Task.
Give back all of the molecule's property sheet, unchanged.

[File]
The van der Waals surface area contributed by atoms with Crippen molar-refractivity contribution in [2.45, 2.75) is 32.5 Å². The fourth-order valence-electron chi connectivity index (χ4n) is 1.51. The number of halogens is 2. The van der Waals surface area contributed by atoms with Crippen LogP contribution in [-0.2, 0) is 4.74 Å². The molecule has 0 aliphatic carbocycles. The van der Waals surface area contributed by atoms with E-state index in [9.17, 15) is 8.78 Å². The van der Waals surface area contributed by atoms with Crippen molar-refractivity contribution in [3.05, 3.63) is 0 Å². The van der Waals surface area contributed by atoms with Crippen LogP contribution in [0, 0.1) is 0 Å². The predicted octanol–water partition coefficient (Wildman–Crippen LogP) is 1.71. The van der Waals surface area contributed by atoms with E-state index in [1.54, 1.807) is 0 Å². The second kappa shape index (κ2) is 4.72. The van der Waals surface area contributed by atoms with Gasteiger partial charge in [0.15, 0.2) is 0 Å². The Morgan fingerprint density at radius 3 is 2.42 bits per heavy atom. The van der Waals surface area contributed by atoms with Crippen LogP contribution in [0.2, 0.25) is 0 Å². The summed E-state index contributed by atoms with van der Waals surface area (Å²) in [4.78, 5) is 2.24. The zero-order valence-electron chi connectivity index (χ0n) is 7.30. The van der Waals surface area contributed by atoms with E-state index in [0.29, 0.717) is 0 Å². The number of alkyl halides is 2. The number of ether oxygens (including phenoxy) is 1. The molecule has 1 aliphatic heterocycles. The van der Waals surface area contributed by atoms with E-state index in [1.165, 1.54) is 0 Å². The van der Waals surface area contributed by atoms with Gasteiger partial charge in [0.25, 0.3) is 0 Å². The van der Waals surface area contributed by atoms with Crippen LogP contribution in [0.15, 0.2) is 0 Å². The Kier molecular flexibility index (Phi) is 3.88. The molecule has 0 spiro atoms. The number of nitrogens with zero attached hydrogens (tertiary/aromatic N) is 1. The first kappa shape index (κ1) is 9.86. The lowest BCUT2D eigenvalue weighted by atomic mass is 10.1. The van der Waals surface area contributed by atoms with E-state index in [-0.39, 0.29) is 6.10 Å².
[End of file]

The van der Waals surface area contributed by atoms with Crippen molar-refractivity contribution in [2.45, 2.75) is 32.5 Å². The fourth-order valence-electron chi connectivity index (χ4n) is 1.51. The number of halogens is 2. The van der Waals surface area contributed by atoms with Crippen LogP contribution in [-0.2, 0) is 4.74 Å². The molecule has 0 aliphatic carbocycles. The van der Waals surface area contributed by atoms with E-state index in [9.17, 15) is 8.78 Å². The van der Waals surface area contributed by atoms with Crippen molar-refractivity contribution in [3.05, 3.63) is 0 Å². The van der Waals surface area contributed by atoms with Crippen LogP contribution in [0, 0.1) is 0 Å². The predicted octanol–water partition coefficient (Wildman–Crippen LogP) is 1.71. The van der Waals surface area contributed by atoms with E-state index in [1.54, 1.807) is 0 Å². The second kappa shape index (κ2) is 4.72. The van der Waals surface area contributed by atoms with Gasteiger partial charge in [0.15, 0.2) is 0 Å². The Morgan fingerprint density at radius 3 is 2.42 bits per heavy atom. The van der Waals surface area contributed by atoms with Crippen LogP contribution in [0.2, 0.25) is 0 Å². The summed E-state index contributed by atoms with van der Waals surface area (Å²) in [4.78, 5) is 2.24. The zero-order valence-electron chi connectivity index (χ0n) is 7.30. The van der Waals surface area contributed by atoms with E-state index in [0.29, 0.717) is 0 Å². The number of alkyl halides is 2. The number of ether oxygens (including phenoxy) is 1. The molecule has 1 aliphatic heterocycles. The van der Waals surface area contributed by atoms with E-state index in [1.165, 1.54) is 0 Å². The van der Waals surface area contributed by atoms with Gasteiger partial charge in [0.25, 0.3) is 0 Å². The van der Waals surface area contributed by atoms with Crippen LogP contribution in [0.15, 0.2) is 0 Å². The Kier molecular flexibility index (Phi) is 3.88. The molecule has 0 spiro atoms. The number of nitrogens with zero attached hydrogens (tertiary/aromatic N) is 1. The first kappa shape index (κ1) is 9.86. The lowest BCUT2D eigenvalue weighted by atomic mass is 10.1. The van der Waals surface area contributed by atoms with E-state index in [-0.39, 0.29) is 6.10 Å².